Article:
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Saudi Court Rejects Paralysis as Punishment

A Saudi court has rejected a request to sever a man's spinal cord as punishment for paralyzing another man in a fight two years ago. The High Court in Tabuk province Monday said 22-year-old Abdulaziz al-Mutairi should instead accept monetary compensation for his injuries.

Mutairi was paralyzed after his spinal cord was severed by a cleaver during the fight. He had requested that his attacker suffer the same fate.

Amnesty International had said earlier that the court approached several hospitals about the possibility of paralyzing the attacker in a medical setting. The international human rights group urged the state not to carry out such a penalty.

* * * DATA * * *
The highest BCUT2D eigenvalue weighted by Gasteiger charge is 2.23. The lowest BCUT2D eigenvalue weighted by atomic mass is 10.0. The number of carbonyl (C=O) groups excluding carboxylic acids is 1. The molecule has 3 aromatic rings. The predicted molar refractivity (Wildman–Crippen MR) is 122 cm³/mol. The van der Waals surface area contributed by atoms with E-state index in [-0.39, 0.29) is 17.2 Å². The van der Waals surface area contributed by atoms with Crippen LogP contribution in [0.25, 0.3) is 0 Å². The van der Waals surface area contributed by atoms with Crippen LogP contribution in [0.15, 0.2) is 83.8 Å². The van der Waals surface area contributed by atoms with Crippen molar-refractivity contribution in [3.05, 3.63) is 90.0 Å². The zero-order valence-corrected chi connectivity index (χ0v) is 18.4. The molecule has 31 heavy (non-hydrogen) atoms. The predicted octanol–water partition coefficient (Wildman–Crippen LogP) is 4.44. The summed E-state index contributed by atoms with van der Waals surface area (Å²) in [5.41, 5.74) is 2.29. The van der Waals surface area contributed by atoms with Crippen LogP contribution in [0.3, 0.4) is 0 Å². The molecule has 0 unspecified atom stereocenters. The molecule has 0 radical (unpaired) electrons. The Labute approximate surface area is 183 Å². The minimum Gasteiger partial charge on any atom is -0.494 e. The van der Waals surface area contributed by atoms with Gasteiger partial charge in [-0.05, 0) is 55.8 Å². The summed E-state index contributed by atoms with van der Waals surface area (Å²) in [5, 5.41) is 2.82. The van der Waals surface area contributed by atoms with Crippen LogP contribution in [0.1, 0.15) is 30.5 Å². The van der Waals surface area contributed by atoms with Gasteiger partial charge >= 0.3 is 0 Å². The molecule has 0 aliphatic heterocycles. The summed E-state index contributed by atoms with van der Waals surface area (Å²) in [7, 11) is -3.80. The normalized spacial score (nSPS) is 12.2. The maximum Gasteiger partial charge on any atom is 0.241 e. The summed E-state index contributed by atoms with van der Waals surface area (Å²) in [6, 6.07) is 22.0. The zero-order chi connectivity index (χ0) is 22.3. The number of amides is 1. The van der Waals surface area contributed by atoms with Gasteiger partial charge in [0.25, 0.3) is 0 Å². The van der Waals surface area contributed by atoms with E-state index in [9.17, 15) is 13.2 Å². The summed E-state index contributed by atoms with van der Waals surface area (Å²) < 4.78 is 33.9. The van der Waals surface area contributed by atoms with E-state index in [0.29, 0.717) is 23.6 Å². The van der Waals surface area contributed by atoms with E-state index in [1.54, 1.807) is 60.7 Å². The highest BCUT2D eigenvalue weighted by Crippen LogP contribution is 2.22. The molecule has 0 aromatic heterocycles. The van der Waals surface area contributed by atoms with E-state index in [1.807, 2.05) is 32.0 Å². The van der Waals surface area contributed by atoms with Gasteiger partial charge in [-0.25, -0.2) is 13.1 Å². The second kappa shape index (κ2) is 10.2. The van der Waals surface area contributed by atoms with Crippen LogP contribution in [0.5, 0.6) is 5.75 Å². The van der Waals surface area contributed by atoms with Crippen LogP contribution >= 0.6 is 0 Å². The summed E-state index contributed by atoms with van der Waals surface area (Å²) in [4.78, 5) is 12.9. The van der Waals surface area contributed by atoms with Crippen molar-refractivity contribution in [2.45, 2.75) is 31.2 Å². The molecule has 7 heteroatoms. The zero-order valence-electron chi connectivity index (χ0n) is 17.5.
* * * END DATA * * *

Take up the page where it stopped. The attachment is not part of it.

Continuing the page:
Saudi Arabia follows an austere version of Sunni Islam that includes floggings for some offenses, amputations for thieves, and public beheadings for crimes including murder, rape and drug smuggling.

Human rights activists say that while Islamic law stipulates like-for-like punishments, victims or their surviving family members can often be persuaded to forgive an assailant, sometimes in exchange for monetary compensation, called "blood money."

Some information for this report was provided by Reuters.